Parents have to be extremely patient and understanding when teenagers start thinking that ‘food is the enemy’, says a psychologist.
During their teens, boys and girls put on between 14 to 15 kilos and they feel uncomfortable about the way they look, says Mary John, clinical psychologist, Dubai Community Health Centre. “They start wearing loose, baggy clothes to hide their shape,” she says.
Typically, during this period, 40 percent of teenage girls starting dieting and about 25 percent of the boys also start dieting when they start to add on muscle. John quotes a British study that found that during this period, 12 percent of boys and girls turn vegetarian.
“The weight and body issues among teens are universal and is not limited to any ethnic group,” says John.
There are underlying reasons for this, according to her, and that basically, it is all due to anxiety. “Once that anxiety is treated, the teen will start eating normally,” says John. “The other reason for this extreme fear of food also depends on the teen’s temperament or there could be genetic factors.”
“Sometimes, it is the parent who triggers this fear of food,” she says. “The father may make a comment such as, ‘Don’t be like your mother’ (who happens to be overweight). Or the teen would have been bullied (about his weight) his peers.”
Some children at this age also panic at what they eat and find some excuse to eat alone. Some will live on a slice of bread and fill themselves with water or liquid, she says.
The most important parenting rule is that force, humiliation or taunts are absolute no-nos. A child will never take to them kindly. “Parents should stop commenting on the child’s looks during these crucial years,” says John. For example, “Never say that the girl is looking thin or try and force her to eat a bit more; one more spoonful or one more slice of bread.”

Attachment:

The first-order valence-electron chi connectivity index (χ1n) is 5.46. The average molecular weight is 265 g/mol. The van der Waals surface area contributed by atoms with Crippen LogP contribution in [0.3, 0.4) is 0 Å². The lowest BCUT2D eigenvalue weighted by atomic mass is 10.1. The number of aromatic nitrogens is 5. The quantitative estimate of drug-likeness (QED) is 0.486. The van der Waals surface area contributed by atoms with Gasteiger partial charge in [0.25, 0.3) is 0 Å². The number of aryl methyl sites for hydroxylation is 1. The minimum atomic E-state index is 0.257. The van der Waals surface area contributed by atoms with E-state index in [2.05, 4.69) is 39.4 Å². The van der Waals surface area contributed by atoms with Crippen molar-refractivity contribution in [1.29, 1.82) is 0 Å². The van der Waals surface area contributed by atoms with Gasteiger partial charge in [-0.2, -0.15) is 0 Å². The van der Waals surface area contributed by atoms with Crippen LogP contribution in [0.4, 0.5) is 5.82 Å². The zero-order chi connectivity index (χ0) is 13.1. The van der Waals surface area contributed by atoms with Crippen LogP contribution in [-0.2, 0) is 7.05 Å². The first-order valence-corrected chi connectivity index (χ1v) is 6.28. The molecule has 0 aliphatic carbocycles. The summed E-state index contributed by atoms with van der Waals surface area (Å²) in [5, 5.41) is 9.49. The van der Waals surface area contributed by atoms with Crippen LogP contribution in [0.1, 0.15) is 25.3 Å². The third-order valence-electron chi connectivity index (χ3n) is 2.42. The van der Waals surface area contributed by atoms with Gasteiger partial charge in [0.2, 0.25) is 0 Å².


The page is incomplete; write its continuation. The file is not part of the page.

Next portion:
Stbborness is a common trait that rears its head during this phase. Teenagers often insist they will only eat certain foods, prepared in a certain way. In such cases, parents have to be tactful. “You have to work around this stubbornness and find ways to sit and eat along with the child,” says John. “Talk about what’s worrying your teenager and how you, as a parent, can help. Never be the controlling parent.”
Another important pointer to teenagers’ eating problems is a sudden, dramatic loss of weight. Parents need to be very aware of it. “If a 50-kilo girl has dropped down to 43 or 40 kilos, consult a GP (general practitioner) immediately,” says John. “The doctor may then recommend a psychologist. Never neglect the child at this time thinking she will come out of this phase.”
On the highly visible trend of stick-thin pop icons and and body-obsessed celebities who have such an impact on a teen’s mind, John says, “Models starve themselves for the money, but teens need the nutrition (during this growing period.”
It is the duty of every parent to help their teens understand the diffeence between admiring a celebrity and wanting to look and be like them. It is often the neglect of parents to address this issue that pushes teens on the road to self-destruction.
The 3 types of eating disorders:
1) Anorexia nervosa: Charecterised by excessive dieting to the point of starvation, and extreme exercise and obessive calorie counting.
2) Bulimia nervosa. Charecterised by cycles of overeating and then vomiting.
3) Binge eating: Charecterised by regular periods of binge eating, uncontrolled eating. Case study
The story of Amy
Amy was 17 years old when anorexia took complete control of her life. Her main focus was to become thin.